I now look forward to sharing more of your work also.

      Take care


    • profile image


      8 years ago

      Quite amusing :)

    • hassam profile imageAUTHOR


      10 years ago from Pakistan

      Thanks a lot...........even I was fascinated to know such a history about doll houses so just decided to share with all the hubbers......cheers.

    • In The Doghouse profile image

      In The Doghouse 

      10 years ago from California


      What a great Hub. I loved all the information about Dollhouses. Such a wonderful idea for a Hub. Thanks.


    This website uses cookies

    As a user in the EEA, your approval is needed on a few things. To provide a better website experience, uses cookies (and other similar technologies) and may collect, process, and share personal data. Please choose which areas of our service you consent to our doing so.

    For more information on managing or withdrawing consents and how we handle data, visit our Privacy Policy at:

    Show Details
    HubPages Device IDThis is used to identify particular browsers or devices when the access the service, and is used for security reasons.
    LoginThis is necessary to sign in to the HubPages Service.
    Google RecaptchaThis is used to prevent bots and spam. (Privacy Policy)
    AkismetThis is used to detect comment spam. (Privacy Policy)
    HubPages Google AnalyticsThis is used to provide data on traffic to our website, all personally identifyable data is anonymized. (Privacy Policy)
    HubPages Traffic PixelThis is used to collect data on traffic to articles and other pages on our site. Unless you are signed in to a HubPages account, all personally identifiable information is anonymized.
    Amazon Web ServicesThis is a cloud services platform that we used to host our service. (Privacy Policy)
    CloudflareThis is a cloud CDN service that we use to efficiently deliver files required for our service to operate such as javascript, cascading style sheets, images, and videos. (Privacy Policy)
    Google Hosted LibrariesJavascript software libraries such as jQuery are loaded at endpoints on the or domains, for performance and efficiency reasons. (Privacy Policy)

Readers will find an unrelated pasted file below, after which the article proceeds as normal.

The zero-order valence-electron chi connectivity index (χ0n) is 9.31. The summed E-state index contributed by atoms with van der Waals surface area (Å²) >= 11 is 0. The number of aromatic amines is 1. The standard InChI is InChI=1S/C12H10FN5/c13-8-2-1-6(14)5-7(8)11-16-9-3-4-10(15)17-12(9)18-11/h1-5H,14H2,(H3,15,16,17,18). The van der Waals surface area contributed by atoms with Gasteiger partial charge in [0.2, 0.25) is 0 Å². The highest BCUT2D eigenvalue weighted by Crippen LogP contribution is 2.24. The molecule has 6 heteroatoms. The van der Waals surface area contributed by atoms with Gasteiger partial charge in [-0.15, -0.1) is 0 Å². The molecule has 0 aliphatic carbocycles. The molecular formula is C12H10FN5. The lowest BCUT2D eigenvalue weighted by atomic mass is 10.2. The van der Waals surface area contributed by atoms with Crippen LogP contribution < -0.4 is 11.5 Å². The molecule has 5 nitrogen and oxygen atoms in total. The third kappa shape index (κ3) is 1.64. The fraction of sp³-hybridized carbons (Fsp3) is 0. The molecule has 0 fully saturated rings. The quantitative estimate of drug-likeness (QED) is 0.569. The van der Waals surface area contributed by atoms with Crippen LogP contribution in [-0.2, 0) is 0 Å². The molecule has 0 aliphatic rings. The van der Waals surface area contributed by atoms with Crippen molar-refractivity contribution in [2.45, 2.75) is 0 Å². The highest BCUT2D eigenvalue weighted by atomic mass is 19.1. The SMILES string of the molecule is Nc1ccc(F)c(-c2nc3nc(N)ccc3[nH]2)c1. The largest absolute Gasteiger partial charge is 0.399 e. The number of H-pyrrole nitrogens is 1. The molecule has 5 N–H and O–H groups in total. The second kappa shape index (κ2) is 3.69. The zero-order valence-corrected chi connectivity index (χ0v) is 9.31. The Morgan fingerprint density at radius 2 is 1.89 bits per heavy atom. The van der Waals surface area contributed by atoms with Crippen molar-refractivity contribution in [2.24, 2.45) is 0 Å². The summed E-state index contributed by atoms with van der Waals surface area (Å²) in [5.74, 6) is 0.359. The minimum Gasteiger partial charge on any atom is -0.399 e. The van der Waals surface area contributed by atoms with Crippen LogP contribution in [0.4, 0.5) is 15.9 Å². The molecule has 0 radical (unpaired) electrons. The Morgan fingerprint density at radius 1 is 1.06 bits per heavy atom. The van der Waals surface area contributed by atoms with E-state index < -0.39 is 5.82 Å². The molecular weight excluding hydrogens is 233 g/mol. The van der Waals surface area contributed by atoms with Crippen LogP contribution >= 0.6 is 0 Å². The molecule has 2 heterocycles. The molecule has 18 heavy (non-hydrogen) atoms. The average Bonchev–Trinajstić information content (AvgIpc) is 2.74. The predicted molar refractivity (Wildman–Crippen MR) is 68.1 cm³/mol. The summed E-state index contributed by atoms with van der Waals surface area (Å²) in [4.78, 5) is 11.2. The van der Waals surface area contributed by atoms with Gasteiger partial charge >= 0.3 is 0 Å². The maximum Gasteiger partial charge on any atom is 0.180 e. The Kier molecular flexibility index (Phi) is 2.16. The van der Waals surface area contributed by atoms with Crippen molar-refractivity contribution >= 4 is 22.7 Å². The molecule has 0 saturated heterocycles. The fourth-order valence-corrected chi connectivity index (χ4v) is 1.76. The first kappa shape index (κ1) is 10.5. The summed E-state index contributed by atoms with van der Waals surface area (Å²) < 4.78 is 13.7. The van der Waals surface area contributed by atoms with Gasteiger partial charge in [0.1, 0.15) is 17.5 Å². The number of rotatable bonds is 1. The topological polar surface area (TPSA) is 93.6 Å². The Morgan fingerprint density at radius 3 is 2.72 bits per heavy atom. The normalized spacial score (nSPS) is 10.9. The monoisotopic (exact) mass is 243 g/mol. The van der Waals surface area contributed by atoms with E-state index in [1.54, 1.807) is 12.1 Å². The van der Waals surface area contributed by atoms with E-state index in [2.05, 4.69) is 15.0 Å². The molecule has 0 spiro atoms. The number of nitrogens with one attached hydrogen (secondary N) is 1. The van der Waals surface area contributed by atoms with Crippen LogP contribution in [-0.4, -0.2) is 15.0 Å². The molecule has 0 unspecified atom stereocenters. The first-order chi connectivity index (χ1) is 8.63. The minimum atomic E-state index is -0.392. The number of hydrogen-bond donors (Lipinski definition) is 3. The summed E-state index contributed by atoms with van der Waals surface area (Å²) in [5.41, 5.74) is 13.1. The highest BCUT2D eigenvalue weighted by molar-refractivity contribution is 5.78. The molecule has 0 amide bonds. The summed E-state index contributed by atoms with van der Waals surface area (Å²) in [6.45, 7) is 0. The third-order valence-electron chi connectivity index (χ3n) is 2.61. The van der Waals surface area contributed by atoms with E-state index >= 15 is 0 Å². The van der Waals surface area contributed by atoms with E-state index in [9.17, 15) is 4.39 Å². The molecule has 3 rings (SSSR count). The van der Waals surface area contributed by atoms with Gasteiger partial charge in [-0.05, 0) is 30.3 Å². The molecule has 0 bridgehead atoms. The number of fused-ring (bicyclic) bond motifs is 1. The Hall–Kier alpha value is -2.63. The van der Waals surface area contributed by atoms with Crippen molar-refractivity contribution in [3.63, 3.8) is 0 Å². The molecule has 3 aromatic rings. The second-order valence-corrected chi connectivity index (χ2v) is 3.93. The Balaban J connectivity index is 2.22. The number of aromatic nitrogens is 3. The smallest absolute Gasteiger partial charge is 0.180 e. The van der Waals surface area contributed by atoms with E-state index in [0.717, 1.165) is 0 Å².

Google Custom SearchThis is feature allows you to search the site. (Privacy Policy)
    Google MapsSome articles have Google Maps embedded in them. (Privacy Policy)
    Google ChartsThis is used to display charts and graphs on articles and the author center. (Privacy Policy)
    Google AdSense Host APIThis service allows you to sign up for or associate a Google AdSense account with HubPages, so that you can earn money from ads on your articles. No data is shared unless you engage with this feature. (Privacy Policy)
    Google YouTubeSome articles have YouTube videos embedded in them. (Privacy Policy)
    VimeoSome articles have Vimeo videos embedded in them. (Privacy Policy)
    PaypalThis is used for a registered author who enrolls in the HubPages Earnings program and requests to be paid via PayPal. No data is shared with Paypal unless you engage with this feature. (Privacy Policy)
    Facebook LoginYou can use this to streamline signing up for, or signing in to your Hubpages account. No data is shared with Facebook unless you engage with this feature. (Privacy Policy)
    MavenThis supports the Maven widget and search functionality. (Privacy Policy)
    Google AdSenseThis is an ad network. (Privacy Policy)
    Google DoubleClickGoogle provides ad serving technology and runs an ad network. (Privacy Policy)
    Index ExchangeThis is an ad network. (Privacy Policy)
    SovrnThis is an ad network. (Privacy Policy)
    Facebook AdsThis is an ad network. (Privacy Policy)
    Amazon Unified Ad MarketplaceThis is an ad network. (Privacy Policy)
    AppNexusThis is an ad network. (Privacy Policy)
    OpenxThis is an ad network. (Privacy Policy)
    Rubicon ProjectThis is an ad network. (Privacy Policy)
    TripleLiftThis is an ad network. (Privacy Policy)
    Say MediaWe partner with Say Media to deliver ad campaigns on our sites. (Privacy Policy)
    Remarketing PixelsWe may use remarketing pixels from advertising networks such as Google AdWords, Bing Ads, and Facebook in order to advertise the HubPages Service to people that have visited our sites.
    Conversion Tracking PixelsWe may use conversion tracking pixels from advertising networks such as Google AdWords, Bing Ads, and Facebook in order to identify when an advertisement has successfully resulted in the desired action, such as signing up for the HubPages Service or publishing an article on the HubPages Service.
    Author Google AnalyticsThis is used to provide traffic data and reports to the authors of articles on the HubPages Service. (Privacy Policy)
    ComscoreComScore is a media measurement and analytics company providing marketing data and analytics to enterprises, media and advertising agencies, and publishers. Non-consent will result in ComScore only processing obfuscated personal data. (Privacy Policy)
    Amazon Tracking PixelSome articles display amazon products as part of the Amazon Affiliate program, this pixel provides traffic statistics for those products (Privacy Policy)